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A Frontier Doctor's Christmas

      Ephraim McDowell listened to the messenger's strange story of a woman laboring through her ninth and tenth months in a wilderness cabin. Two doctors already in attendance were baffled. Would Dr. McDowell come?

     He checked the bottles in the pouches of his saddlebags, drew on his coat, and rode away from Danville, which in 1809 was the principal town of the Kentucky frontier. Sixty miles later he jogged into Motley's Glenn.

     There was snow on the ground, but behind the cabin a small stream was purling over the stones in its bed. A half-grown boy who was dipping a bucket of water from the brook stared at the tall doctor.

     "How is your mother?" the doctor asked. "Not good." answered the boy. He handed the reins of his horse to the lad and went inside the cabin.

     "McDowell, it's good you're here." said one of the waiting doctors. "We'll have to deliver the child at once."

     McDowell eyes looked past him to take in the rest of the room, a covey of small children cringing in a corner and a stocky woman, lying on her side on a narrow bed against one wall. Her name, Jane Crawford.

     McDowell stepped to her side and without a word began his examination. His fingers gently bared the woman swollen abdomen. After minutes he spoke, "Jane, no woman has ever recovered from what ails you. I can't tell you different and be honest. But if God wills it, you may not die."

     "The woman must be made to deliver the child," said one of the doctors.

     "The woman has no child," said McDowell. "Her womb is empty. She carries an ovarian tumor."

     McDowell knew that in a operating room of a medical school it was foolhardy to perform an operation to removed the tumor. Here in the frontier forest with only the rudest instruments it would be deadly. Yet he remembers there had been surgeons who wondered if a stricken woman might recover if only the tumor could be cut out of her womb. Jane could live no more than two years, but the agony of the tumor swelling within her would kill much sooner than that.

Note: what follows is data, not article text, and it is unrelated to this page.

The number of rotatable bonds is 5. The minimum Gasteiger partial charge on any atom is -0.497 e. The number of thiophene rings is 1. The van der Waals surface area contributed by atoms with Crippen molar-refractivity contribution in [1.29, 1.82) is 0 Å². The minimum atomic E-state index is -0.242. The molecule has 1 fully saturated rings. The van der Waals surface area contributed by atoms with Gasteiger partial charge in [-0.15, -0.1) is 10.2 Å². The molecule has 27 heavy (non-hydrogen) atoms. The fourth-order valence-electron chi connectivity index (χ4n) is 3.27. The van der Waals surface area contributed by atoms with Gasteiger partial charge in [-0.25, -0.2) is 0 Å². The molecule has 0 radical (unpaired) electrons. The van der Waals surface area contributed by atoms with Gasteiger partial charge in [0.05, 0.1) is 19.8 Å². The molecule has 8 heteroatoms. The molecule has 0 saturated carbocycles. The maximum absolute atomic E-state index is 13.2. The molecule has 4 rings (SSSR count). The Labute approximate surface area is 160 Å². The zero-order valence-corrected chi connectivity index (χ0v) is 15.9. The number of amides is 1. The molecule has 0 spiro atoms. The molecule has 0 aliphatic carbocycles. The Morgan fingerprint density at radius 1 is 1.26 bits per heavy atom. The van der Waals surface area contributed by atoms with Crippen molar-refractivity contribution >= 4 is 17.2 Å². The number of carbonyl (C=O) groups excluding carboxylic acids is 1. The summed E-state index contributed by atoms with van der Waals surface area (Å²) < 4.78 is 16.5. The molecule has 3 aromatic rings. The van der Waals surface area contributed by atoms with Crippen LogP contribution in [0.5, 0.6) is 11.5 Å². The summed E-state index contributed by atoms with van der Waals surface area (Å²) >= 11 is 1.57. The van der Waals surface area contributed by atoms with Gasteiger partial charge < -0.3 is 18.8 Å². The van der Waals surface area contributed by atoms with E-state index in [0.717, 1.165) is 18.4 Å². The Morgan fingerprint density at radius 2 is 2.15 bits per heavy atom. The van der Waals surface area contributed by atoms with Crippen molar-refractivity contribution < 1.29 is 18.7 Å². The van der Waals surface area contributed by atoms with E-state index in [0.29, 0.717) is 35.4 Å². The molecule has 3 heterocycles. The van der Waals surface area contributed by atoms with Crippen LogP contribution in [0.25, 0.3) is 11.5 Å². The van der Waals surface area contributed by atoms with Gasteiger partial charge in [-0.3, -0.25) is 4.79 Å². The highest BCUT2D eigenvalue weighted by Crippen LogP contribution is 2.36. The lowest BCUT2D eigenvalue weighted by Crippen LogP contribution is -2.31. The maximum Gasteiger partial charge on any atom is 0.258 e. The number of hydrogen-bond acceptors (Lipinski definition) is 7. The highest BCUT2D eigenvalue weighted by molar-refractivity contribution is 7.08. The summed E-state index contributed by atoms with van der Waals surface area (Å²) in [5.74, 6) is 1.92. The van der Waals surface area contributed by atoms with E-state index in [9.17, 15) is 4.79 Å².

"If you think you are prepared to die, I will take that lump from you. You would have to come to Danville," he stated. Jane nodded yes.

     Tom Crawford, her husband, refused to let his wife go. He feared that he would never see her again. Four times Dr. McDowell had to explain that since she was strong enough to make the trip, he was going to take her home to Danville. His instruments, his operating table, and a trained assistant wyre there. Tom finally gave in. He saddled his horse and rode off to a neighbor's cabin to ask the wife to accompany Jane to Danville.

     In the morning Dr. McDowell rode away. Mrs.Crawford and her neighbor followed in a few days. Her enormously distended abdomen bounced and scraped against the pommel of the saddle for the next sixty miles. At last the women reached Danville with its church and its single street of frame houses.

     At the McDowell house, the doctor met them at the door. His wife helped the suffering frontier mother to a cheerful room and put her to bed. Soon the whole town knew what Dr. McDowell was about to perform. That evening the doctor's mends and relatives and finally the minister came to plead and argue that he return the woman uncut to her cabin in Motley's Glenn.

     "If she must die," said the minister, "it's God's will. But, Ephraim, you are doing the devil's work if you open her with a knife." Not even these words changed the doctor's mind.

     During the days that followed, Dr. McDowell tended his patient's diet with care. Throughout his medical practice he made every effort to build up a patient's strength before he operated. At night when she slept, he studied the illustrations of the abdomen in his medical texts and rehearsed what he would do when it was time for the operation .. Each movement of his knife was repeated over and over in his mind before he was satisfied that he was ready. "I'm only waiting for God to smile," he told his patient.

     While Dr. McDowell waited for the time when God would smile, God's servant in the church thundered sermons against the butcher who lived among his flock. As the year came around to Christmas, the villagers talked of nothing but the doctor. James McDowell soon came to see his uncle and urged again that he send Mrs. Crawford home.

     "I'm going to operate in the morning," said the doctor.

     "You can't, tomorrow is Christmas!" his nephew exclaimed.

     The doctor just smiled and said, "God's beneficence will be at its highest."

     That night Dr. McDowell studied his text again. Was his effort of the last fifteen years to be wiped out by the pitful mother's blood?